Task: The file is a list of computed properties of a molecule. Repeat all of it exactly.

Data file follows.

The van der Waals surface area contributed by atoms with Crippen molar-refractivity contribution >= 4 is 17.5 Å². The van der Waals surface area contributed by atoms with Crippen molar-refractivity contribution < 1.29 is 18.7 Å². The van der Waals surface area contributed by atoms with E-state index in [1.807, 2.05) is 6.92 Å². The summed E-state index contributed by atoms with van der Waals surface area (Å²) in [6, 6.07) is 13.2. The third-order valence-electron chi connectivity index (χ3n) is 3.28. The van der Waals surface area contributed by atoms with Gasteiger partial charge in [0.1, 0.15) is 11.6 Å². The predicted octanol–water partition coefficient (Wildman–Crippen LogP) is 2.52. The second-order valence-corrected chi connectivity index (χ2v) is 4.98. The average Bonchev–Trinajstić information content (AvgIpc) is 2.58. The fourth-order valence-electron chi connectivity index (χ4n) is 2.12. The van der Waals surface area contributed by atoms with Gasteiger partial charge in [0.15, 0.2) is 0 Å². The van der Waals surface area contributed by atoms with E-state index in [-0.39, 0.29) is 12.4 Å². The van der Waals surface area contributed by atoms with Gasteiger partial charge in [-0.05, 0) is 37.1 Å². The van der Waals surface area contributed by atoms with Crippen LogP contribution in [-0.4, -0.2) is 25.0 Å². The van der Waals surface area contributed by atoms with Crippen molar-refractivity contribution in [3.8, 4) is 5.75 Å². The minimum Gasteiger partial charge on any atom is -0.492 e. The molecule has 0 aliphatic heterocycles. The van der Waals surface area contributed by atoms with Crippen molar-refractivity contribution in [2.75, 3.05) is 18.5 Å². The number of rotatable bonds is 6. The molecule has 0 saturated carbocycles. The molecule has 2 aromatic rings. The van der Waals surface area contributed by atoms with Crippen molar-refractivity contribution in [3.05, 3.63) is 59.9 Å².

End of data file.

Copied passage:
The van der Waals surface area contributed by atoms with Crippen molar-refractivity contribution >= 4 is 17.5 Å². The van der Waals surface area contributed by atoms with Crippen molar-refractivity contribution < 1.29 is 18.7 Å². The van der Waals surface area contributed by atoms with E-state index in [1.807, 2.05) is 6.92 Å². The summed E-state index contributed by atoms with van der Waals surface area (Å²) in [6, 6.07) is 13.2. The third-order valence-electron chi connectivity index (χ3n) is 3.28. The van der Waals surface area contributed by atoms with Gasteiger partial charge in [0.1, 0.15) is 11.6 Å². The predicted octanol–water partition coefficient (Wildman–Crippen LogP) is 2.52. The second-order valence-corrected chi connectivity index (χ2v) is 4.98. The average Bonchev–Trinajstić information content (AvgIpc) is 2.58. The fourth-order valence-electron chi connectivity index (χ4n) is 2.12. The van der Waals surface area contributed by atoms with Gasteiger partial charge in [0.15, 0.2) is 0 Å². The van der Waals surface area contributed by atoms with E-state index in [-0.39, 0.29) is 12.4 Å². The van der Waals surface area contributed by atoms with Gasteiger partial charge in [-0.05, 0) is 37.1 Å². The van der Waals surface area contributed by atoms with Crippen LogP contribution in [-0.4, -0.2) is 25.0 Å². The van der Waals surface area contributed by atoms with Crippen molar-refractivity contribution in [3.8, 4) is 5.75 Å². The minimum Gasteiger partial charge on any atom is -0.492 e. The molecule has 0 aliphatic heterocycles. The van der Waals surface area contributed by atoms with Crippen molar-refractivity contribution in [2.75, 3.05) is 18.5 Å². The number of rotatable bonds is 6. The molecule has 0 saturated carbocycles. The molecule has 2 aromatic rings. The van der Waals surface area contributed by atoms with Crippen molar-refractivity contribution in [3.05, 3.63) is 59.9 Å².